At a moment when public policies and social programs face political disfavor, how can social movements use emotional performance about vulnerability to change the discourse around a divisive topic? The Affordable Care Act (ACA), which expanded health insurance coverage to millions of Americans, is one such case. As patients, caregivers, and health activists fight to resist the repeal of the ACA, they use intimate illness accounts to demonstrate the extreme effects of rescinding the investment in equity and justice they say the ACA represents.
One such effort emerges from the Service Employees International Union (SEIU), a left-leaning labor union that organizes around a number of social justice issues. SEIU’s “Fight For Our Health” campaign frames its arguments through performances of what I call “health insurance precarity.” These narratives, shared in person during protest actions and online by the campaign, situate the resolution of this precarity as a social, rather than individual, concern. This talk engages questions about how precarious patients facing economic and health risks make claims to biological citizenship and social belonging in order to pressure public opinion and the law. It gives a more general account, too, of the role the current health media landscape plays in this negotiation.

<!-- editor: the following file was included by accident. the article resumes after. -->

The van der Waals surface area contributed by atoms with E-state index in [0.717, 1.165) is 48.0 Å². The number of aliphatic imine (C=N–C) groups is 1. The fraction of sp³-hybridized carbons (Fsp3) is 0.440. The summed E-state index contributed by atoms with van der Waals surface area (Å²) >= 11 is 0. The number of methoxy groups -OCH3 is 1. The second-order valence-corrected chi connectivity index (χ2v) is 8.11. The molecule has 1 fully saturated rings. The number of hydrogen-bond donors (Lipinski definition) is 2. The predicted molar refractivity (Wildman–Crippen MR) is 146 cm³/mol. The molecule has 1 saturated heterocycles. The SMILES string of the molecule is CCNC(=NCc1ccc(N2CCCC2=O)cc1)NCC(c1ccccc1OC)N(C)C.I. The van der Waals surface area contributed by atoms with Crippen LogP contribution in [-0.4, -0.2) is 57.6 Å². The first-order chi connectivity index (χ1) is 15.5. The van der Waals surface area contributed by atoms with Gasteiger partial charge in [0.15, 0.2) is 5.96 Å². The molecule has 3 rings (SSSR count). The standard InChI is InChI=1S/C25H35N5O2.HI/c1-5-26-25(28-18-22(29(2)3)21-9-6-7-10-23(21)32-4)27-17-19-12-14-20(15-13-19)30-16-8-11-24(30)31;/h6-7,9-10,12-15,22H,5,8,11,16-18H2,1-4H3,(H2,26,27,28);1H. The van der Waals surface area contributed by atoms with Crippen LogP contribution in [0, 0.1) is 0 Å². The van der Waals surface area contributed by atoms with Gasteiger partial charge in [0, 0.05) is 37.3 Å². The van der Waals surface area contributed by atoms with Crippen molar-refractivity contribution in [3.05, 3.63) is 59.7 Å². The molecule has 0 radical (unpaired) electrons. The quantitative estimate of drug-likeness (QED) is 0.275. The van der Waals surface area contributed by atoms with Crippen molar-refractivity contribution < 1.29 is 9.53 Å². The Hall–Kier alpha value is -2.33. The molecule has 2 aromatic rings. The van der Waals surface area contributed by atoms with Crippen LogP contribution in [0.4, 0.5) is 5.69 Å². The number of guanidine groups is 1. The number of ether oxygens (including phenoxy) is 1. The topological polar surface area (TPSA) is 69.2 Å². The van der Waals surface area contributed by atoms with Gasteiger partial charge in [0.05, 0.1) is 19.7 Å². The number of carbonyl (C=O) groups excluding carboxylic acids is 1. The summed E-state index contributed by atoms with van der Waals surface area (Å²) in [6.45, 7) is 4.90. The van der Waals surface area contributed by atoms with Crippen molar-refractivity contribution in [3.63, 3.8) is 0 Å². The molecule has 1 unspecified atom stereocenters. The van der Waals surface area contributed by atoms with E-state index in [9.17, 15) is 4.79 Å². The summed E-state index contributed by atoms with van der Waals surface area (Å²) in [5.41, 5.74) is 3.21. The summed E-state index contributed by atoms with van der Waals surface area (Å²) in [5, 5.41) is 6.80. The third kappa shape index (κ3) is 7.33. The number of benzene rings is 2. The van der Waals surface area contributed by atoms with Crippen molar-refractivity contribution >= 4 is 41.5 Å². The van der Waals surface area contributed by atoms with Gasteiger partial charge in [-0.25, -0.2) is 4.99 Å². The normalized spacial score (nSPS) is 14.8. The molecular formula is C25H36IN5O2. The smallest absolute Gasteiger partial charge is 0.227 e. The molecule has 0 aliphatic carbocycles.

ABOUT BEZA MERID
Beza Merid (Ph.D., New York University) is an LSA Collegiate Fellow in the Department of Communication Studies at the University of Michigan-Ann Arbor, where he researches the cultural and political dimensions of illness. In particular, his scholarship examines how experiences of patienthood are mediated in the contemporary health media landscape, how patients and caregivers find ways to survive when adequate health insurance is inaccessible, and the persistence of racial disparities in heart disease and stroke.
Merid is currently working on his first book project, which examines how stand-up comedy and stand-up comedians participate in the production of biomedical knowledge, and gathering material for his second book project, which examines how patients and caregivers participate in knowledge production about racial disparities in heart disease and stroke.